Doing Better – Feeling Worse
A lot of people, particularly in BJJ training, comment that they seem to be doing worse in their second year of training than they were in their first. The same thing often happens in other areas of people’s lives – and it can be for a couple of reasons.
Firstly, particularly in the martial arts field, people who run professional schools, often start out by trying to monetize the thing they are passionate about. Wow – I love martial arts training – it’s what I live for. How great would it be to do this for a living. Then of course – when they need to pay the school rent, teach classes, day in, day out – the same old thing (not yours truly of course) – they become bored and disillusioned. The magic of martial arts training begins to evaporate as the bills keep coming and they find themselves teaching twenty classes a week just to make ends meet. They are doing more of what they love – they are even getting better at it – but they are feeling decidedly worse!
These people have forgotten the most important thing – they have forgotten to keep INVESTING in their own training and development. Rule number one – KEEP THE PASSION ALIVE!
The other common reason that people often do better but feel worse is because they are making the wrong comparisons. They compare how they are doing with how other people are doing and not how they are doing NOW with how they were doing THEN.
This often happens on the BJJ mat. The complaint comes back – hey, it’s as hard now as it was a year ago; I’m not getting better! Obviously, what is wrong with that statement is that it is based on the fact that they are comparing their performance with their classmates (WHO HAVE ALSO BEEN TRAINING HARD) instead of comparing their current performance with their performance of a year ago. Comparing ourselves with others IS NOT a way to happiness and fulfillment.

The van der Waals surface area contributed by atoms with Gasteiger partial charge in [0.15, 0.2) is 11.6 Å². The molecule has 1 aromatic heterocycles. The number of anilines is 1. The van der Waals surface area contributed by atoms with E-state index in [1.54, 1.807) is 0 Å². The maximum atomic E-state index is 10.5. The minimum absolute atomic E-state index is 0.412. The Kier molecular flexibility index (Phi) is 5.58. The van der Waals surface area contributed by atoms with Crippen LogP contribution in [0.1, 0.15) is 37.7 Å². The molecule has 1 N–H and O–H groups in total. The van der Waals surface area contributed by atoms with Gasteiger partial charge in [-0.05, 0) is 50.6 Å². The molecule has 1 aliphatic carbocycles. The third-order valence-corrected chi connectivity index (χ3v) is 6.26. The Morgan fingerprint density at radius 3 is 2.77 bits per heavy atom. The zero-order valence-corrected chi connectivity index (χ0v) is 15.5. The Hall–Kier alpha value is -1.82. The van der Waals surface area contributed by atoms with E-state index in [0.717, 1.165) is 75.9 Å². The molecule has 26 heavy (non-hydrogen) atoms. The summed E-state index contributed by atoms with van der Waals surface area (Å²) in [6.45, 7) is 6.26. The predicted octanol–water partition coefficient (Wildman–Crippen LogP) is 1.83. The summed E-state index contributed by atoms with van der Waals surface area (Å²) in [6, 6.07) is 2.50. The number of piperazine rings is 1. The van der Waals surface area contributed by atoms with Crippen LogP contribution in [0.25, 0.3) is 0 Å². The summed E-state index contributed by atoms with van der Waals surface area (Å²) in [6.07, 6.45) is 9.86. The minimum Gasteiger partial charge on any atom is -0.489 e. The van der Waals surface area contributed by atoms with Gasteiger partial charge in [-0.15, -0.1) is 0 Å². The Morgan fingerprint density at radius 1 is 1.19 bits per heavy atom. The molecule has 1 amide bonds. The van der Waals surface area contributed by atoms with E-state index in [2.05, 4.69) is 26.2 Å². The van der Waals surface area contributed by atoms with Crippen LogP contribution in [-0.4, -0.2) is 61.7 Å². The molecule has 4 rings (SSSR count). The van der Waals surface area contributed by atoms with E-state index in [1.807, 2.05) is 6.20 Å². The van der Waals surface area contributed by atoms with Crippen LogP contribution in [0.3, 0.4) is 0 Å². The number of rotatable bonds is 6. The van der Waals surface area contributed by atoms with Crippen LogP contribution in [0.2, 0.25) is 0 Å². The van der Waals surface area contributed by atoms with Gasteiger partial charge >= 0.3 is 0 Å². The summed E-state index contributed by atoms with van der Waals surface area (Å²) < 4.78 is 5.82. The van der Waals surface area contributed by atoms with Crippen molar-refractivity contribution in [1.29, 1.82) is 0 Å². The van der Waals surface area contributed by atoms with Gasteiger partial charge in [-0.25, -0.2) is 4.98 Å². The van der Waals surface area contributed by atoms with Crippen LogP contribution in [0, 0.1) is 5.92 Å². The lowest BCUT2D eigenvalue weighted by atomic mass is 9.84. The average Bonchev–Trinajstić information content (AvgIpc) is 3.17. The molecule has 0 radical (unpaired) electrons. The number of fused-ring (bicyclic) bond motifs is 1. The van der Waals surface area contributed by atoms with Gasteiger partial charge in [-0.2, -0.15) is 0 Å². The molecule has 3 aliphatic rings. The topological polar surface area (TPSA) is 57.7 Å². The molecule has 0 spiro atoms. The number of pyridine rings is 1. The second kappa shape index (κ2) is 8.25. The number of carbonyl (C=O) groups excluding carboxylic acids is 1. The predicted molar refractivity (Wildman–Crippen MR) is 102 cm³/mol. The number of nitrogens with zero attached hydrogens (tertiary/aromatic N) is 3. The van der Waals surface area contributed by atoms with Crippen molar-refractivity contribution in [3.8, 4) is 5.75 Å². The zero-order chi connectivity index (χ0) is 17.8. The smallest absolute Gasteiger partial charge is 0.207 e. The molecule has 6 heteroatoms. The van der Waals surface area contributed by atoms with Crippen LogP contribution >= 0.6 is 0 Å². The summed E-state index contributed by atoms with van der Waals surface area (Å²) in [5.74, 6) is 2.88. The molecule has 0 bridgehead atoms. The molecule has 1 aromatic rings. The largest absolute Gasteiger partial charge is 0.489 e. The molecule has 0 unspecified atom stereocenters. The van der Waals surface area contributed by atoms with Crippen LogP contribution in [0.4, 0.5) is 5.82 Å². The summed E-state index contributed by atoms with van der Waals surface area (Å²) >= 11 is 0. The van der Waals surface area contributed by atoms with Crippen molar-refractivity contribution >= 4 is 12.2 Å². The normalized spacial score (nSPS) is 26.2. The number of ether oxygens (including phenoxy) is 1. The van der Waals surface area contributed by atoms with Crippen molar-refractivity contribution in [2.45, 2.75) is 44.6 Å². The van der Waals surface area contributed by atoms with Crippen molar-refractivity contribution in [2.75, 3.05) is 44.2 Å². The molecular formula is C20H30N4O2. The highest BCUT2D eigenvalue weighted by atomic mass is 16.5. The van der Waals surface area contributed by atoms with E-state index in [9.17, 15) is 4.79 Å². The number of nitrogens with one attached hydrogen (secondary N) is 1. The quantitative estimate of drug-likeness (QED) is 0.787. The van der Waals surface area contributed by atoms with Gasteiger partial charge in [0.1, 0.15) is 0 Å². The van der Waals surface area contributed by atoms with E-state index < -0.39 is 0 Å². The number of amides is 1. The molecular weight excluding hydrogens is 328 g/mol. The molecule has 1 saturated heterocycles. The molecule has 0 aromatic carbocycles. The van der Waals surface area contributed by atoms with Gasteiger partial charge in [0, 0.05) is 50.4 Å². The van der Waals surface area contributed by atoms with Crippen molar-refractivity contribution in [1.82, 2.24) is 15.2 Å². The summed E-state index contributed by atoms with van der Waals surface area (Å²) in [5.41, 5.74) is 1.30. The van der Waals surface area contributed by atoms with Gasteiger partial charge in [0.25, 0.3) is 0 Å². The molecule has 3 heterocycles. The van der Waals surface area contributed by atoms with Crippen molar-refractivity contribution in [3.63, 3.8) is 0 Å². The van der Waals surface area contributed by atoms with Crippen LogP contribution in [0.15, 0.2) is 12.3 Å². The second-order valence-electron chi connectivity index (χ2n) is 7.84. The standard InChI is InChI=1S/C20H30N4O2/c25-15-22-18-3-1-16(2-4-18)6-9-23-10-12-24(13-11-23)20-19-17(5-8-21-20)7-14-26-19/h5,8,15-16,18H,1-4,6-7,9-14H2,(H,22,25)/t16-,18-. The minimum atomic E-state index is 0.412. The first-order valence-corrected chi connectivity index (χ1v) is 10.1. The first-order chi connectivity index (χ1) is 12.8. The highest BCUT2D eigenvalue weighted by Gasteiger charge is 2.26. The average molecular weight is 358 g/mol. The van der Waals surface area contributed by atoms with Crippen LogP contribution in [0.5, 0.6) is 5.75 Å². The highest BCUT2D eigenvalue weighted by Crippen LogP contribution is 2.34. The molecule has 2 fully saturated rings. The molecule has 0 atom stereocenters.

Train Hard – Train happily.
Another great post. You have real talent for clearly describing concepts, ideas and the like that I already am aware of. I started making big progress in my training (and indeed my life) when I started competing with myself and not anyones else.
Thanks for all the little gems of knowledge you've posted, LUKE
Comparing ourselves to others can often times lead to an unhealthy outlook. On my own mat - I encourage everyone to buold an environment/culture where it is okay to try/experiment, etc - it is more difficult to acheive this if everyone is overly competitive with each other. When people are supper-competitive, they invariably 'shrink' back to their 'safe' game.
We do live in a competitive world - but it's co-operation that has underpinned most of the huge advancements that mankind has made.
I find my BJJ classes and training great but tend to get a little down over my progress. I will definitely take your advice in comparing myself with only myself and not with those around me, I'm actually really surprised I didnt think of that. I guess thats the beauty of advice from those on the outside looking in with all those years of experience.
Keep up the good posts! :):)
seriously, this is important. Comparing ourselves to others is not going to make you happy. The journey for me is a very personal one. Others help my on my way - those better help me - those not as good help me - I in turn help each of those. We are all moving forward. Comparing ourselves to others - on the mat - with regard to financial circumstances - relationships, whatever - isn't that healthy. I have people far, afr wealtheir than I am - I take their advice sometimes - at other times I don't (particualrly when it conflicts with the way I want to live) - those better than use can help us grow - but not by comparing whether they are better, wealthier, etc - but by comparing WHAT they are doing and HOW they are doing these things, with the way we are doing them. That comparison is very instructive.